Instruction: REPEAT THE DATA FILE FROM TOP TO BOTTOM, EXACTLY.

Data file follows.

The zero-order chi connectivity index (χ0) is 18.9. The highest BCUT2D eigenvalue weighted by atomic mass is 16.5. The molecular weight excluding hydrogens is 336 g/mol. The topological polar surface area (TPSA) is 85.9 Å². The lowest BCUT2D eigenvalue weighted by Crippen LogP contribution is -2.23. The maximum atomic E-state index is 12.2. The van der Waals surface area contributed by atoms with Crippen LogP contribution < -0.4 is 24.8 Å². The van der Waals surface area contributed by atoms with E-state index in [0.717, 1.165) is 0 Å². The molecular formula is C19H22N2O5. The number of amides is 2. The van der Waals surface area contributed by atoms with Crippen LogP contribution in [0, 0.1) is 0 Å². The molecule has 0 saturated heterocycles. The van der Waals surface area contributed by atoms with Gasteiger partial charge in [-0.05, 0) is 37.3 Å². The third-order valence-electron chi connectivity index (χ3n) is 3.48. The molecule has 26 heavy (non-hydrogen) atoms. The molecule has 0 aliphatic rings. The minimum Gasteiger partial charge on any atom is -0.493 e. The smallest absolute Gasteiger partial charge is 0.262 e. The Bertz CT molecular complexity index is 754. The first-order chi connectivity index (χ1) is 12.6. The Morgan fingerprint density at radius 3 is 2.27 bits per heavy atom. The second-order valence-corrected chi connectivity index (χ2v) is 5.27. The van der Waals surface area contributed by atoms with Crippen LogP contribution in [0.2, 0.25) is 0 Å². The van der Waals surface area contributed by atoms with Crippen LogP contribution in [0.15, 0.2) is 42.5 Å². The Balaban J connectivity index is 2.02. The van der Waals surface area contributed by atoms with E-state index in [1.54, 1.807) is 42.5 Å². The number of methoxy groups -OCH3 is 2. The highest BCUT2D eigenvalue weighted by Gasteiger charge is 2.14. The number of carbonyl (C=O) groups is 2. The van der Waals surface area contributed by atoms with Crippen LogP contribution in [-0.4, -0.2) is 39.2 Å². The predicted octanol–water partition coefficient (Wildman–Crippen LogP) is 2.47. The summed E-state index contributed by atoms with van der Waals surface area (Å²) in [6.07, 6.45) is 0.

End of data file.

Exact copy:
The zero-order chi connectivity index (χ0) is 18.9. The highest BCUT2D eigenvalue weighted by atomic mass is 16.5. The molecular weight excluding hydrogens is 336 g/mol. The topological polar surface area (TPSA) is 85.9 Å². The lowest BCUT2D eigenvalue weighted by Crippen LogP contribution is -2.23. The maximum atomic E-state index is 12.2. The van der Waals surface area contributed by atoms with Crippen LogP contribution < -0.4 is 24.8 Å². The van der Waals surface area contributed by atoms with E-state index in [0.717, 1.165) is 0 Å². The molecular formula is C19H22N2O5. The number of amides is 2. The van der Waals surface area contributed by atoms with Crippen LogP contribution in [0, 0.1) is 0 Å². The molecule has 0 saturated heterocycles. The van der Waals surface area contributed by atoms with Gasteiger partial charge in [-0.05, 0) is 37.3 Å². The third-order valence-electron chi connectivity index (χ3n) is 3.48. The molecule has 26 heavy (non-hydrogen) atoms. The molecule has 0 aliphatic rings. The minimum Gasteiger partial charge on any atom is -0.493 e. The smallest absolute Gasteiger partial charge is 0.262 e. The Bertz CT molecular complexity index is 754. The first-order chi connectivity index (χ1) is 12.6. The Morgan fingerprint density at radius 3 is 2.27 bits per heavy atom. The second-order valence-corrected chi connectivity index (χ2v) is 5.27. The van der Waals surface area contributed by atoms with Crippen LogP contribution in [0.2, 0.25) is 0 Å². The van der Waals surface area contributed by atoms with Crippen LogP contribution in [0.15, 0.2) is 42.5 Å². The Balaban J connectivity index is 2.02. The van der Waals surface area contributed by atoms with E-state index in [1.54, 1.807) is 42.5 Å². The number of methoxy groups -OCH3 is 2. The highest BCUT2D eigenvalue weighted by Gasteiger charge is 2.14. The number of carbonyl (C=O) groups is 2. The van der Waals surface area contributed by atoms with Crippen LogP contribution in [-0.4, -0.2) is 39.2 Å². The predicted octanol–water partition coefficient (Wildman–Crippen LogP) is 2.47. The summed E-state index contributed by atoms with van der Waals surface area (Å²) in [6.07, 6.45) is 0.